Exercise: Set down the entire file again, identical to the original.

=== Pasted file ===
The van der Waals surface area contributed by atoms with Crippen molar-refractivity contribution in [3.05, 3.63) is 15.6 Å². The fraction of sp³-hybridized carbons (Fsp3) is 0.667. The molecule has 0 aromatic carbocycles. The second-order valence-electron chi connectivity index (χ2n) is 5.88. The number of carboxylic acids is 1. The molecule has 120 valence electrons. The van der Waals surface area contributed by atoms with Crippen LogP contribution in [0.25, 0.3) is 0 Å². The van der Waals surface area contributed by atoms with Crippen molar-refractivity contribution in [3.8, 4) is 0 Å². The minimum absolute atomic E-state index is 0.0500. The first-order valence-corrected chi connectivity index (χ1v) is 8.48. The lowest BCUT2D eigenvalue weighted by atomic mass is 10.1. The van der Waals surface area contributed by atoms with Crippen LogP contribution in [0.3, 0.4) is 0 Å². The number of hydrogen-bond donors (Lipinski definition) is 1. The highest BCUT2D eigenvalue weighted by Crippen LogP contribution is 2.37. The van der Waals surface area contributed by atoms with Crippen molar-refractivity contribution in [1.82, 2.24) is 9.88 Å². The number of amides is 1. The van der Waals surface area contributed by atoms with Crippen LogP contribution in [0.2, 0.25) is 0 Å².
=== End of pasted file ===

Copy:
The van der Waals surface area contributed by atoms with Crippen molar-refractivity contribution in [3.05, 3.63) is 15.6 Å². The fraction of sp³-hybridized carbons (Fsp3) is 0.667. The molecule has 0 aromatic carbocycles. The second-order valence-electron chi connectivity index (χ2n) is 5.88. The number of carboxylic acids is 1. The molecule has 120 valence electrons. The van der Waals surface area contributed by atoms with Crippen LogP contribution in [0.25, 0.3) is 0 Å². The van der Waals surface area contributed by atoms with Crippen molar-refractivity contribution in [3.8, 4) is 0 Å². The minimum absolute atomic E-state index is 0.0500. The first-order valence-corrected chi connectivity index (χ1v) is 8.48. The lowest BCUT2D eigenvalue weighted by atomic mass is 10.1. The van der Waals surface area contributed by atoms with Crippen LogP contribution in [0.3, 0.4) is 0 Å². The number of hydrogen-bond donors (Lipinski definition) is 1. The highest BCUT2D eigenvalue weighted by Crippen LogP contribution is 2.37. The van der Waals surface area contributed by atoms with Crippen molar-refractivity contribution in [1.82, 2.24) is 9.88 Å². The number of amides is 1. The van der Waals surface area contributed by atoms with Crippen LogP contribution in [0.2, 0.25) is 0 Å².